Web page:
O'Reilly opposes "clustering" of not only gays -- but Mexicans, tooJuly 31, 2007 1:16 PM EDT ››› ANDREW IRONSIDE
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During the July 30 edition of Fox News' The O'Reilly Factor, host Bill O'Reilly asserted that "despite the heated rhetoric" regarding immigration, "most Americans ... don't want to hurt any poor Mexican people. ... [T]hey want to know who they are. They want to know where they are, what they're doing. They don't want them clustering in neighborhoods and changing the tempo of the whole neighborhood."
As Media Matters for America documented, O'Reilly has previously expressed concern over the "clustering" of gays and lesbians in public places. On the July 11 edition of his program, while discussing a gay pride event hosted by the San Diego Padres at Petco Park, O'Reilly argued that it is "insane" to "cluster" gay men and lesbians during a "hat giveaway for any kid under 12." O'Reilly claimed that the problem with the event was "focusing in and putting more homosexuals into an area." On July 12, O'Reilly responded to a viewer email pointing out that "kids are around gays every day" by stating, "But not thousands of them, sir. That can be confusing to children."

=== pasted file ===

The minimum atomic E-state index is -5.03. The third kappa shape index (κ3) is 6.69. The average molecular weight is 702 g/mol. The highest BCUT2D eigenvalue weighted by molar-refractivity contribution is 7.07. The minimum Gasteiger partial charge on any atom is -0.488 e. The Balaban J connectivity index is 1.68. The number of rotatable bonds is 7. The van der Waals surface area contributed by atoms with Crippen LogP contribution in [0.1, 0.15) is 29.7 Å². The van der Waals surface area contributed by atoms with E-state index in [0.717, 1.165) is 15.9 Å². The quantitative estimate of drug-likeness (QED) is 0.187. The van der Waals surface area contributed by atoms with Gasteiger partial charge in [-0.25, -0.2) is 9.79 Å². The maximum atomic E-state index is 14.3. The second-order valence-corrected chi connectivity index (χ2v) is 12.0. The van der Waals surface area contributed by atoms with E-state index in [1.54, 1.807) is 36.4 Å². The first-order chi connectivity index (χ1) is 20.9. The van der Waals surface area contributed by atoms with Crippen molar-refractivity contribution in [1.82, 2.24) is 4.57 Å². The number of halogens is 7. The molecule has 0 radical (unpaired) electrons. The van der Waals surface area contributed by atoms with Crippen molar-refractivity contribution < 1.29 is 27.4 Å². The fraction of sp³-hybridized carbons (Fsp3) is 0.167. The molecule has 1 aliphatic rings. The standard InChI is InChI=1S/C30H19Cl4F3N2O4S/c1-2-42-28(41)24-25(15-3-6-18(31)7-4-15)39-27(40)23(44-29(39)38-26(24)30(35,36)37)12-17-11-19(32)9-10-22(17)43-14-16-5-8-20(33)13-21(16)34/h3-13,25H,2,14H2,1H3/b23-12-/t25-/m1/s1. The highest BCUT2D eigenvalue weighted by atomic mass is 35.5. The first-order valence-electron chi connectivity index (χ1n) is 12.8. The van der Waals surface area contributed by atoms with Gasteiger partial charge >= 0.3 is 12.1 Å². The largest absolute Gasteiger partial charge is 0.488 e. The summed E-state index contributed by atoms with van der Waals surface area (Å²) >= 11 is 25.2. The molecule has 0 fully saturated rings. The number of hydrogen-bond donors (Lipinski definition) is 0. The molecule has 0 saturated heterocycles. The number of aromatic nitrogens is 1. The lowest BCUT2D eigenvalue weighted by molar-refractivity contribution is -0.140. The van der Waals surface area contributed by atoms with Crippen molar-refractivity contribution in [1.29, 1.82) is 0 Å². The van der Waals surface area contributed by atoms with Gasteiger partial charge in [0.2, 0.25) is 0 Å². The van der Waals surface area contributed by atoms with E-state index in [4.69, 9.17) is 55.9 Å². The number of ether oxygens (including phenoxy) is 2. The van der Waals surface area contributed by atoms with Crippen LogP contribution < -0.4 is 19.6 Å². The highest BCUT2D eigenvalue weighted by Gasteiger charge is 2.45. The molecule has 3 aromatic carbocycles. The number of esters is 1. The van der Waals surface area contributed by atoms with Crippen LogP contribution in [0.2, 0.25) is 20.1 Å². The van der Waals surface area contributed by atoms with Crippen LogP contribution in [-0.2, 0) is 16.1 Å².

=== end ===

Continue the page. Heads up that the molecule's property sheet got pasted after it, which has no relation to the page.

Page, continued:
Just as O'Reilly did not explain how many gay people a child can be around without becoming "confus[ed]," he did not clarify how many Mexicans it takes to "chang[e] the tempo of the whole neighborhood."
From the July 30 edition of Fox News' The O'Reilly Factor:
O'REILLY: The only reason the federal government would allow a situation to descend into the chaos that it's in is because big business profits from it. And the economy profits from it. And they look the other way.
But, you know, look, I think most Americans, despite the heated rhetoric on this issue, most people watching us right now, Mr. Bermudez, don't want to hurt any poor Mexican people. They don't want to hurt them.
You know, they want to know who they are. They want to know where they are, what they're doing. They don't want them clustering in neighborhoods and changing the tempo of the whole neighborhood. They don't want certainly crimes being committed by people here illegally. That can't happen. That's got to be zero tolerance there.
But most Americans are open to immigration. It's just the matter that we want to do it in an orderly fashion, in an orderly way. You don't disagree with that, do you?
ELIAS BERMUDEZ (Immigrants Without Borders founder and CEO): Not at all, sir.